The Supreme Court yesterday barred federal prosecutors from seeking second trials of criminal defendants who have been acquitted by a judge after a jury deadlocked.
With Chief Justice Warren E. Burger dissenting, seven justices held that the constitutional protection against being placed in double jeopardy would be violated by permitting the government to seek to overturn an acquittal won in such circumstances.
The court acted in a case from San Antonia, Tex., where two commonly owned firms were tried two years ago on criminal contempt charges arising from alleged violations of a settlement of antitrust charges to which they had consented.
Eleven jurors voted to convict. One held out for acquittal. Finally, U.S. District Court Judge John H. Wood Jr. declared a mistrial. "I have seen some contempt cases, but this is without a doubt the weakest I have ever seen," he said.
The defendants - Martin Linen Supply Co. and Texas Sanitary Towel Supply Co. - promptly moved for acquittal under a federal rule of criminal procedure permitting such a motion within seven days after a jury has been discharged. "The court may enter judgment of acquittal," the rule says. That's what Wood did.
The government appealed, contending that only a verdict of acquittal formally returned by a jury absolutely bars further proceedings.
The Fifth U.S. Circuit Court of Appeals disagreed. Wood's directed verdict of acquittal - based on his finding that the government had not proved its allegations beyond a reasonable doubt - prohibits giving a prosecutors a second run at the linen and towel firms, the court said.
The Supreme Court agreed. "There can be no question that the judgments of acquittal entered here were 'acquittals' in substance as well as form." Justice William J. Brennan Jr. said in an opinion for the court.
Chief Justice Burger, in his dissent, found the decision "wholly inconsistent" with the intention of the drafters of criminal procedure rules, who said: "No legitimate interest of the government is intended to be prejudiced by permitting the government to direct an acquittal on a post-conviction motion."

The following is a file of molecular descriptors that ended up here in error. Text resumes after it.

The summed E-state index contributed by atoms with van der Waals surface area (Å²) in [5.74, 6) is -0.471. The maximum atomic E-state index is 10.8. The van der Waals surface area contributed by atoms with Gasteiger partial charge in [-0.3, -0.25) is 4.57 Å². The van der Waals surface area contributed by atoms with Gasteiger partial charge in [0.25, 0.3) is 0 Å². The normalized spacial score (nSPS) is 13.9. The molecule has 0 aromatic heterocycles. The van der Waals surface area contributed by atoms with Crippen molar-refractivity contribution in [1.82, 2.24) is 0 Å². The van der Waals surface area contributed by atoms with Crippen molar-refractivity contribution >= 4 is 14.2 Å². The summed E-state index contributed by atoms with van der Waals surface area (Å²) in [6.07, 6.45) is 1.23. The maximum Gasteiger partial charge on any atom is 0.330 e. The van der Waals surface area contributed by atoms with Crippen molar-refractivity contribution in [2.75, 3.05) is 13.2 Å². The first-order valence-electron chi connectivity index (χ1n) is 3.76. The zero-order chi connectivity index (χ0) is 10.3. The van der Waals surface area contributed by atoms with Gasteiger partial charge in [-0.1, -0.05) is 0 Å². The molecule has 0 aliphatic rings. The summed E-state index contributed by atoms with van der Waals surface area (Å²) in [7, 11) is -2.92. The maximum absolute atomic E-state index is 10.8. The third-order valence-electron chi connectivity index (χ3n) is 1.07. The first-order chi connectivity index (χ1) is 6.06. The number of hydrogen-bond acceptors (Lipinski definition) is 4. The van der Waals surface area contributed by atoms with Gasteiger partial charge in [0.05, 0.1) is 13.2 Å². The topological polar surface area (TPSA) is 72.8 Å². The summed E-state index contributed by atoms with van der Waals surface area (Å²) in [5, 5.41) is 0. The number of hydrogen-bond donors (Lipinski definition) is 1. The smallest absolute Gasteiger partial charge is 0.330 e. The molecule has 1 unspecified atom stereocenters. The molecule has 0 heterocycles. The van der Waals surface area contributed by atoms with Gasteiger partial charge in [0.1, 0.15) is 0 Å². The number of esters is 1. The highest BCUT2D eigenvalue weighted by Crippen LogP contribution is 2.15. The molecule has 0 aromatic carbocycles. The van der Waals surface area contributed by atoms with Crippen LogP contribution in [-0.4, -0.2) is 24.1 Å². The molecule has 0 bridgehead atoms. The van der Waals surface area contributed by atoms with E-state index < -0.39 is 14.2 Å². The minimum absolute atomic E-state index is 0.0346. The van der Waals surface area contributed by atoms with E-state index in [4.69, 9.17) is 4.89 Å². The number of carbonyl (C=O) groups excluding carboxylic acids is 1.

Justice William H. Rehnquist, without explanation, did not take part in considering or deciding the case.
The court took other actions: INDIAN LANDS
With no guarantee of compensation, the government in the first decade of the century passed three laws that took - for sale to settlers - three quarters of the Rosebud Sioux reservation in South Dakota. Such unilateral action was barred by the 1868 treaty establishing the reservation.
Yesterday, the Supreme Court decided, 6 to 3, that the language and history of the laws required the Sioux to cede lands within the reservation boundaries as defined in an 1889, treaty.
The dissenters termed the decision "wholly unjustifiable" and said it may sharply decrease federal aid to members of the tribe living off the reservation and puts in doubt the boundaties of more than a score of other resvations. PRESIDENTIAL DEBATES
In the last election, only the major presidential candidates - Republican Gerald R. Ford and Democrat Jimmy Carter - had the chance to debate before ational television audiences. Other candidates were excluded. One of them,former Sen. Eugene McCarthy, an independent, challenged the Federal Communications Commission ruling permitting the exclusion. Yesterday, the court let the ruling stand. In 1980, unless Congress changes the law, the major-party candidates alone again will appear in televised debates, if there are any.